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Five Years Ago: Randolph Air Force Base, Texas

Lieutenant Nola Seabrook accepted that she could face death on Monday. But for the weekend, she intended to celebrate life to the fullest.

She gripped the door of the Officer’s Club bar, preparing herself to do something she’d never even considered before. She intended to find a man—a stranger—for a one-night stand.

Lucky for her, she was away from her home base, which gave her a wealth of unfamiliar faces to peruse. Country music and the clang of the bell over the bar swelled as she swung the door wider to reveal the Friday-night crowd.

No crying. No fear. She would forget herself with some stranger and lose herself in sensations she might never feel again.

Nola shouldered deeper into the press of bodies. The room reverberated with cheering. The place was packed, as she would expect on a Friday night, but the majority clustered in a circle to the side, was the source of the whoop, whoop, whoop. And “Go, Lurch! Go, Lurch!”

Lurch? Now there was a call sign for a guy worth investigating.

Curiosity nipped, sucking her feet sideways.

She angled toward the commotion. Sidestepping an amorous couple making tracks toward the door, she caught sight of a chalkboard mounted on an easel. A bartender stood beside with a stubby piece of chalk to scratch out numbers. Ah. Bets. But what for?

She sidled through to the inner circle. Her eyes homed in on the source of the noise. The focus of the cheering was…

A man.

Holy cow, what a man. On the floor pumping push-ups in BDU pants and a brown T-shirt, he clapped between counts—ninety-five at the moment. The number hit a hundred and still he didn’t stop or even hesitate. Must be his size that earned him the nickname “Lurch” because, holy cow, he was big.

Two men in similar uniforms split from the crowd carrying a fifty-some-odd-year-old waitress on their shoulders like Cleopatra. With ceremonial hoopla, they placed her on the man’s back. His arms strained against the T-shirt, muscles bulging, veins rippling along the stretch of tendons, but still he pushed.

Up. Down. Again and again.

Ohmigod, her own tummy did a flip of attraction. Arousal. And hadn’t she come here for just this reason?

Twenty-five years old and she didn’t have anyone else to turn to for comfort, which could really pitch her into a tailspin if she let herself think on it for too long.

Her elderly parents gone. Her marriage kaput because her ex-husband couldn’t take the stress of a wife who might not live to see thirty. Zero siblings. Her best friend deployed to Turkey. Her only other friends a bunch of rowdy Air Force crew dogs who spent as much time on the road as she did, and she really couldn’t see herself showing weakness by bawling her eyes out to any of them.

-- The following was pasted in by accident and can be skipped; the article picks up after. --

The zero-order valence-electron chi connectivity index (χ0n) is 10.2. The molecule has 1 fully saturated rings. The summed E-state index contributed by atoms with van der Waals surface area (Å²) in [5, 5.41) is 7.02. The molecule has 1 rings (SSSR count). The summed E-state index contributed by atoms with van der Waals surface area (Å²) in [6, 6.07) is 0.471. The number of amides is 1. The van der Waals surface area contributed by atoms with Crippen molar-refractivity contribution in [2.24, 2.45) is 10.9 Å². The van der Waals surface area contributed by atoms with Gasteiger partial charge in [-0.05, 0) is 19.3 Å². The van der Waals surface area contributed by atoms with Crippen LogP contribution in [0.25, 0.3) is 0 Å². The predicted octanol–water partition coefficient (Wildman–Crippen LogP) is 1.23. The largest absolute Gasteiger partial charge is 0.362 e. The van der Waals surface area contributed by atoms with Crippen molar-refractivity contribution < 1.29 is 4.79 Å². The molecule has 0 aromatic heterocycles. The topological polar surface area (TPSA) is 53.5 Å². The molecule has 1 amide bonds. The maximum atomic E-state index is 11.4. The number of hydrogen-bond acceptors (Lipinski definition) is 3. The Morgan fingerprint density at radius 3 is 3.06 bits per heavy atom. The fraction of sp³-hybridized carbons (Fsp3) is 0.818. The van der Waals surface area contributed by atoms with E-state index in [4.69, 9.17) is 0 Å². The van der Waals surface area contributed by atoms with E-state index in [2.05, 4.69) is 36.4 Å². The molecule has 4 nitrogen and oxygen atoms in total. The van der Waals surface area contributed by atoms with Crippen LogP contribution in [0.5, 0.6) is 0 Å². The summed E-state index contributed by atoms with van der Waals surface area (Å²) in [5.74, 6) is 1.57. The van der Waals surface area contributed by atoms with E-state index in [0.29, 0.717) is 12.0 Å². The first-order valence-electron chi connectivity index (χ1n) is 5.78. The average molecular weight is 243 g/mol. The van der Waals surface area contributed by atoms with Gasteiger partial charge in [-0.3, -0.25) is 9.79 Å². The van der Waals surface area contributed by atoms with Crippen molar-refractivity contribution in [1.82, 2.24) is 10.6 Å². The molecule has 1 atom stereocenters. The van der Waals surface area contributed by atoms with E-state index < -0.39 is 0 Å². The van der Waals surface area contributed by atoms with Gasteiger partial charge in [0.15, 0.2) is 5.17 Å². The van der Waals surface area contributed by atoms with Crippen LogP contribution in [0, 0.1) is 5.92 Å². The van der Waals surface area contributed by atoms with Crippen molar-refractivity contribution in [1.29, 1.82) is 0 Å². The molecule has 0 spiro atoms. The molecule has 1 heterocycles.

Charge ahead, girl.

She made a quick check of his left hand. No wedding band. No pale cheater mark along his tan ring finger. Sheesh, she wished she’d thought to change into something other than her flight suit.

Too late for regrets. She was here now, and if she left to change, the man in front of her might be gone by the time she returned. Besides, she didn’t want to miss a second of this display.

Sweat started to pop along his forehead and even a hint along his shoulders, but still he kept moving. The man was a poster boy for health and vitality.

Invincibility, perhaps? All things she so desperately wanted to soak up right now. She found herself clapping the count along with everyone else.

“One hundred forty-eight.”

He switched to one-handed push-ups. The crowd roared louder.

“One hundred forty-nine. One hundred-fifty.”

He reached behind to steady the waitress and jumped to his feet, easing the apron-clad lady to hers, as well. With all the showmanship of his single-handed display, he wrapped an arm around the waitress’s waist, dipped her and gave her a quick kiss before setting her free. “Thank you much, Delphine.”

“No problem for you, Captain Rick. Anytime you’re in town.”

Rick. She liked that name. Solid.

However if she didn’t get her butt in gear and make a move soon, he would be gone. Nola stepped forward. And thank you, Jesus, that’s all it took.

He looked her way and his deep chocolate eyes held. Without breaking the stare, he smiled, snagged the rest of his uniform off the back of a chair and slid his arms through, slowly buttoning up over his chest.

DeMassi was stitched over the left pocket and above that she recognized the insignia for a pararescueman. He hurtled himself out of planes. Penetrated the most hostile of territories. Anything to save a downed airman, to bring someone like her home.

Honorable to the core and darn near invincible, for sure. Even his patch proclaimed That Others May Live.

He fastened the last button and started toward her. “Hello, Lieutenant Seabrook.”

“Hello to you, Captain DeMassi.”

“Do you have a first name?”

“Nola, like New Orleans.”

“Ah, classy.” He extended his broad hand toward her. “I’m—”

“Rick. I heard from your cheering section.”

“We’re all away from home, coming in from maneuvers to one of our favorite Officer’s Clubs, needing to let off some steam. They would have cheered on anybody.”

“So you say.” She folded his hand in hers, warm and strong.

More of that vitality she needed. Her imagination skipped ahead to thoughts of his hand against her skin. She didn’t need to worry about concerns of compatibility or depth. This was about the moment. She refused to let echoes of her mother’s preaching voice make her feel guilty or shallow.

Nola’s hand stayed connected to Rick’s, shaking, seesawing slower and slower, up and down like his push-ups until finally she inched away with a self-conscious laugh, wiping her hand against her flight suit leg. “This is awkward.”

“Why so?”

“I want to be all collected and say something femme fatale perfect but now I’m…” She started to turn, her nerve wobbling. “Forget it.”